Working Group on the Government Response to the Vegetative Waste Site Fire in St. Clair County
SUMMARY FINAL REPORT
The working group, formed in March 2023, was created to examine the government response to the fire at the vegetative waste disposal site in St. Clair County near the city of Moody. The working group included two state legislators and leaders of several state and local government agencies and associations. Its tasks were to:
- Gather information about the fire and the response to it by local, state and federal authorities.
- Identify shortcomings or gaps in authority of State and local governments to respond to such emergencies.
- Assess whether changes in laws, regulations and resources are needed in light of the fire.
- Make recommendations to the Legislature and Governor to address issues of concern revealed by the fire and the response to the fire.
Members of the working group included:
- State Sen. Lance Bell
- State Rep. Danny Garrett
- Lance LeFleur, Director of the Alabama Department of Environmental Management
- Jeff Smitherman, Director of the Alabama Emergency Management Agency
- Rick Oates, State Forester with the Alabama Forestry Commission
- Rick Pate, Commissioner of the Alabama Department of Agriculture and Industries
- Sonny Brasfield, Executive Director of the Association of County Commissions of Alabama
- Greg Cochran, Executive Director of the Alabama League of Municipalities
The working group held four meetings – in March, April, May and June.
The following is the working group’s report.
The fire at the vegetative waste site in St. Clair County near the city of Moody began on or around Nov. 25. Despite the site being outside the city limits of Moody, the Moody Fire Department responded to the fire. The Fire Department’s efforts to extinguish the fire by spraying thousands of gallons of water on it succeeded in tamping down the above-ground blaze. The Fire Department was, however, unable to extinguish fires that burned underground and emitted significant amounts of smoke.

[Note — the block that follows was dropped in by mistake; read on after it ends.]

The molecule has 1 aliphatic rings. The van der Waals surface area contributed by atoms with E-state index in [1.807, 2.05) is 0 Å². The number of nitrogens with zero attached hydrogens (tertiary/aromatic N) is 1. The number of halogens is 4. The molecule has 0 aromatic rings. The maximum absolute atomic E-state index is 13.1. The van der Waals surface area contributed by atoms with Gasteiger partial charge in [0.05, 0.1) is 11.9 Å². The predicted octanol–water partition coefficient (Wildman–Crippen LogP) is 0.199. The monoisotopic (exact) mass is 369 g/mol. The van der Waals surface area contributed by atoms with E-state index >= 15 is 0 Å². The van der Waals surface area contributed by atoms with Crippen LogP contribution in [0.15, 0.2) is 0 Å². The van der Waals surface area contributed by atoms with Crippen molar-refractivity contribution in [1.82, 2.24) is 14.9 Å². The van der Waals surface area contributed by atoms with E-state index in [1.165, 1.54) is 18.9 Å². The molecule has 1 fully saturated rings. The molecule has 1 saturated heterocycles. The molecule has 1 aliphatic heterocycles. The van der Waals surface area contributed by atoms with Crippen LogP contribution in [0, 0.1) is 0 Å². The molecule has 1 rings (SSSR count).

The Alabama Forestry Commission also responded. It built a fire break around the site to prevent the fire from spreading. That effort succeeded in keeping the fire contained to the approximately 15 acres of the vegetative waste site.
The site is on private property and had been used for more than 10 years for the disposal of vegetative wastes, such as trees, limbs, leaves, shrubs and similar materials. Over the years, the site had accumulated a substantial amount of vegetative wastes, piled as high as 100 feet or more in some places and partially covered in dirt. That not only made extinguishing the fire extremely difficult but dangerous as well to fire fighting personnel.
Numerous residents of the surrounding area complained about smoke from the fire. They expressed concerns about the health impacts of breathing the smoke, as well as smoke damage to their homes and other property. Some residents said they moved away from their homes to avoid the smoke.
Some residents also said they encountered problems in filing insurance claims for their damage or had questions about their insurance coverage.
FINDINGS OF FACT
After its review, the working group determined the following facts to be true concerning the government’s response to the fire.
- The response to the fire by government agencies at the state and local level was hampered by questions of whether the agencies had legal authority to take action to extinguish a fire on private property.
- A fire of this nature and scope had not occurred before in the state, and there was uncertainty as to which state or local agency should take the lead in responding to the fire.
- No state or local agency had the resources or expertise to extinguish an underground fire of the size and nature of the fire near Moody.
- The fire posed significant safety risks to responders due to the possibility of collapses or flare-ups.
- Numerous residents and businesses were impacted by smoke from the fire.
- A cause of the fire has not been determined.
State Emergency Operations Plan
- The State Emergency Operations Plan (EOP) defines the roles, responsibilities, resources and procedures of state agencies during disasters and other emergency incidents that exceed local government’s capability.
- Under the EOP, a State Coordination Group (SCG), comprised of representatives of various state agencies with responsibilities for responding to emergencies, can be called to determine whether an incident rises to the level of an emergency and coordinate with all state agencies.
- The state Emergency Management Agency (EMA) is responsible for calling the SCG into action and for coordinating with other agencies, but any state agency or local government can request that the EMA call the SCG into action.